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Intel's Silvermont microarchitecture signals the firm's realisation that it needs to iterate low-power microarchitecture development on an annual lifecycle in order to compete with ARM.

As Intel prepares to launch Haswell at Computex next month, the firm has decided to release some technical details regarding Silvermont, a technology that is far more important than Haswell for Intel's future. The firm will push Silvermont into upcoming Bay Trail and Merrifield Atom processors destined for tablets and smartphones respectively.

Intel's Silvermont microarchitecture is the first major revision to its "low power" microarchitecture since Bonnell, which powered the first Atom chips that ended up in netbooks. However Intel won't be waiting the best part of five years to build on Silvermont, revealing that Silvermont is the first in a line of annual microarchitecture refreshes.

According to Intel's literature Airmont, the successor to Silvermont, will be fabricated at 14nm and provided the strongest signal yet that next year will see 14nm chips leave Intel's various fabs. Aside from Intel producing 14nm chips in 2014, it also serves to highlight that the firm's Atom range of chips have finally become first-class citizens with desktop and laptop parts that traditionally have enjoyed the firm's cutting edge lithography techniques.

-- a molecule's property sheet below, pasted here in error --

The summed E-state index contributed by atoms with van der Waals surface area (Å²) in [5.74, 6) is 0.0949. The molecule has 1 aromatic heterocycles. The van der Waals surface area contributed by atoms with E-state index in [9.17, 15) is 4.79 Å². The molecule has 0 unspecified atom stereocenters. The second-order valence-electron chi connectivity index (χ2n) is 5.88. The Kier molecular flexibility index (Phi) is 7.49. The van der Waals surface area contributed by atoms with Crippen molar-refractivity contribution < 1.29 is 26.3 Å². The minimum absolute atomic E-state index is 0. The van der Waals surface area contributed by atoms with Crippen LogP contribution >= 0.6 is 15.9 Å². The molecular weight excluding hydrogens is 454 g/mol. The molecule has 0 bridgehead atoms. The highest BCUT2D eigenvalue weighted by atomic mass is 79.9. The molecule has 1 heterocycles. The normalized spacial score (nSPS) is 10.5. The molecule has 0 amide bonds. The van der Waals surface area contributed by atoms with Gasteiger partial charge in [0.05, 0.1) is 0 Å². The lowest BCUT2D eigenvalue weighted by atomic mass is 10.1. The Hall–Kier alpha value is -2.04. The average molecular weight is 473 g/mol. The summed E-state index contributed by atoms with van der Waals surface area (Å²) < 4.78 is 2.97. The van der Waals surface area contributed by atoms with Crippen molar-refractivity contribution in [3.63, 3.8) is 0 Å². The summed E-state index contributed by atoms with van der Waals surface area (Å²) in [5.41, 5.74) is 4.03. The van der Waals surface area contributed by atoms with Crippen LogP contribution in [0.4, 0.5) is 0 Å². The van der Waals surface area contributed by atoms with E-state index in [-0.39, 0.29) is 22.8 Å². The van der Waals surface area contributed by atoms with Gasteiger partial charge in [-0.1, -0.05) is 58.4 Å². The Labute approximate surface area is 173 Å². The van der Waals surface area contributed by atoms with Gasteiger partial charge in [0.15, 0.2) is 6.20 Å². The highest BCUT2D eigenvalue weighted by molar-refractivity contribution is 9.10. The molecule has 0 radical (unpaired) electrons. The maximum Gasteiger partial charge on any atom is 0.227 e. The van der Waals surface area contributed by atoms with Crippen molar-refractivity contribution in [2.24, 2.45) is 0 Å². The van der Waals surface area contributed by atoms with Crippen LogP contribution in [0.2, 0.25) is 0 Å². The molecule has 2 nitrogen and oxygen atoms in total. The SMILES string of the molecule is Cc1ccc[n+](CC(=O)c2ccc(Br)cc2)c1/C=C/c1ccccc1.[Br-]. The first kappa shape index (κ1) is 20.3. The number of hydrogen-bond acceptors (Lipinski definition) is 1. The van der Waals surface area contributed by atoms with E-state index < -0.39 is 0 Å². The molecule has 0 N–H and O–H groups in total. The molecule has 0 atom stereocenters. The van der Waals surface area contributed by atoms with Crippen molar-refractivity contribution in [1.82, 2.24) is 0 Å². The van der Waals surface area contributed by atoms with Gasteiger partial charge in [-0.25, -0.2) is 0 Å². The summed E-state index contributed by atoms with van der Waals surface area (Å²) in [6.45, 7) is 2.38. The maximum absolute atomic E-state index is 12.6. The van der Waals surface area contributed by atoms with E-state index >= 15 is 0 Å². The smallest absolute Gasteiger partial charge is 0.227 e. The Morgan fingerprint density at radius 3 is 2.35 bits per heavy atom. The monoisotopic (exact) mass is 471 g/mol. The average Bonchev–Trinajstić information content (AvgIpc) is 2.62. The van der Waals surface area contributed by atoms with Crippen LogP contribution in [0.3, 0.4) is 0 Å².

As for Silvermont, Intel said it had developed a new out-of-order execution engine, something that was seen as the firm's Achilles' heel in previous Atom chips. Intel's new microarchitecture splits processing units into modules with each module having two cores each having access to 1MB of Level 2 cache. The firm said its newly designed inter-module fabric supports four modules and most importantly system power can be shared between the CPU and GPU.

Intel provided a number of canned benchmarks that it claimed not only shows the microarchitecture outperforming ARM-based chips on raw performance but power utilisation, however those figures - like any issued by a vendor - are best taken with an unhealthy dose of salt.

The main problem with Intel's figures is that the Silvermont CPU microarchitecture is only one component of a system-on-chip (SoC). Intel's Bay Trail and Merrifield chips will not only have a CPU based on Silvermont but a graphics core, which in the past has been licensed from Imagination Technologies and certainly in the case of Merrifield, baseband implementation that could be software defined, but given Merrifield's late 2013 arrival date, looks likely to be a hardware implementation.

Make no mistake, Intel's Silvermont microarchitecture is a key part of Bay Trail and Merrifield but graphics performance, especially in tablets, will be increasingly important in the future and the firm didn't provide any information on that. And until Intel's software defined radio implementation hits production ready status, the firm will find it hard to persuade smartphone makers that they should shift away from a well defined supply chain that has in the past ignored Intel.

Intel's decision to put its low-power microarchitecture on an annual lifecycle shows just how much work the firm has to do to bridge the gap in market share between it and the numerous ARM vendors that effectively own the smartphone and tablet market. Once Intel releases Bay Trail and Merrifield SoCs, the industry will see just how big a jump the chipmaker has to make every 12 months in order to stay competitive with ARM and its gaggle of licensees.
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